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start for equities across the asian region. with that onef, day of trading remaining, you might see more volatility with people wanting to get in and price this next outcome. this is such a changing game as everys and days incremental headline comes out that it is a tricky situation to read. whether or not people are saying this really affects the longer term trend, which is the trade tensions remain and remain in a pretty tricky place prior to the high-level talks that are expected to get going next week. there isn't huge amounts for people to really swing them one way or another. we did see u.s. equity futures open reasonably strongly this morning. they are tracing a lot of that friday loss that we saw on wall street. looks like a reasonably muted start for asian equities this morning. shery: u.s. futures up to dance of 1% as we speak. adam haigh, thank you so much,
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bloomberg global markets editor. for for -- for slowing growth with the u.s., the backdrop ahead of celebrations for 70 years of the people's republic of china. beijing hopes to paint the positive picture for the occasion, our next guest is taking a hard look at china and the challenges it faces. research cofounder and stephen yang joins us in new york. great to see you. thank you for joining us. let me get started with the latest report that the u.s. could be restricting portfolio flows into china. we have no clarity on what mechanisms would be used. what does it about the longer-term broader impact of this decoupling happening between the u.s. and chinese economies? >> look, it is going to take a long period of adjustment and accommodation for the united states and china to find their footing in a new relationship. i keep feeling like the trump administration has only suddenly discovered that china has a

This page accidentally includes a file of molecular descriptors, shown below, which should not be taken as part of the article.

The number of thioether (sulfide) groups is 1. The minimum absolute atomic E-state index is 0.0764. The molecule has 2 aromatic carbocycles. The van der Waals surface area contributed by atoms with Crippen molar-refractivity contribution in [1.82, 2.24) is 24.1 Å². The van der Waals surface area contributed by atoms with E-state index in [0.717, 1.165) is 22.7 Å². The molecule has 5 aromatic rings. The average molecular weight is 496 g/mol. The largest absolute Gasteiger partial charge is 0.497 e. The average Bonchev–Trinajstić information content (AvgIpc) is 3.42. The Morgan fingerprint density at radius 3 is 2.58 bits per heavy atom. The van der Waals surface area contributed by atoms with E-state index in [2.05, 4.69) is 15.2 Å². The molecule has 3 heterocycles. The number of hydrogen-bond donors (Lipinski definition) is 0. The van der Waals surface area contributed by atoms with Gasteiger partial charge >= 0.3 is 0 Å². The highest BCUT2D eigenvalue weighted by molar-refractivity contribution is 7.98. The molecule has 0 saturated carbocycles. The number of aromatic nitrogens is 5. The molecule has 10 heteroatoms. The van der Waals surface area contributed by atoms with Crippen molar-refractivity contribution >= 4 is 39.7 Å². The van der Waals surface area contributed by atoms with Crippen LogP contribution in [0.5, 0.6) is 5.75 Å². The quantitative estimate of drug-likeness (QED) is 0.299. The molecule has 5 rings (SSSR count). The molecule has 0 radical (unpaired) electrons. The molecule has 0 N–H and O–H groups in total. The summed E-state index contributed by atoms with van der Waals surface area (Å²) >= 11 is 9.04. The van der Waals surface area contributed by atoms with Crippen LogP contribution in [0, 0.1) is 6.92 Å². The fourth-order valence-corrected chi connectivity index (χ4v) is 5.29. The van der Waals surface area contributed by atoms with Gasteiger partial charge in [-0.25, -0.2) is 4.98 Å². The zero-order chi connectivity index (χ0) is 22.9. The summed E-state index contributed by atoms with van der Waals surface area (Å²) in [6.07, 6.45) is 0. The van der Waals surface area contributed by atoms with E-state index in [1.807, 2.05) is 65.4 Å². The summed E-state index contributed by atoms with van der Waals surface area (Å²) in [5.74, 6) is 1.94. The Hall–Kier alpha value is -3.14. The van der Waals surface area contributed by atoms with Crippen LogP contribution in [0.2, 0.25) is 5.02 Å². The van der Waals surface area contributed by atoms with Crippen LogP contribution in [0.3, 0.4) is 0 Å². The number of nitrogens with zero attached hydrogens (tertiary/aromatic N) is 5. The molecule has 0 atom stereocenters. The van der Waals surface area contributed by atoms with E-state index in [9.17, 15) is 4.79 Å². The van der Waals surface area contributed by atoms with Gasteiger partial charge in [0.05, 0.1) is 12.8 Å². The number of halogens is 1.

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state owned economy. and seems to be shocked that that is the case. they went through this tantrum period with the trade talks when they were asking for no state control over companies. that is something that is ugly never going to happen. and then they were shocked when it didn't happen. i kind of don't know what is going to happen now. i'm not sure. shery: something that seems to have changed within china at least is the rise of president xi jinping, the most powerful leader somewhat argues since masa tongue. what is -- how was i going to affect the chinese economy becoming a major power? anne: i think it is not surprising to see increasing vertical is asian of power as the economy because looms weaker theuse otherwise, how is communist party going to hold onto power? i would say xi jinping has been really not a deft leader at all. but he has been effective in
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strengthening the party's power of the economy. that'll to millie is not a good thing for the chinese economy or of the u.s.-china relationship but it is a good thing for the ccp. paul: earlier, we were discussing whether or not the almostispute has become indistinguishable from a broader struggle for soprano see. is this more about the u.s. trying to lean on china's rise? four is a just a trade deal that can be worked out with a few more rounds of negotiation? anne: it really kind of looks like the former at the moment. think the u.s. administration seems to be quite confused about its motivations and goals. i think the trade deficit which was the original goal of the trade negotiations to reduce, i think the trade deficit is really a sideshow. i think the important thing is the technology relationship. that's what china cares about.
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china would allow all of the exports of shoes and toys and rubber products to the united states, they would allow them to go bust. they don't really care. i mean, the chinese leadership. what they really care about is semiconductors and technology. paul: this latest report that we have had that the u.s. may start to restrict chinese companies -- company's access to u.s. capitol, how do you read that? anne: i don't know what the mechanism would be. i know there is a bill that would delist companies that don't -- that have auditors that are not audited by the pca, which is directed at china. there are very few countries that don't allow the pca be in. china is one of them. it would delist companies by 2025 if that happened. i think that is a good idea. i think it will force china to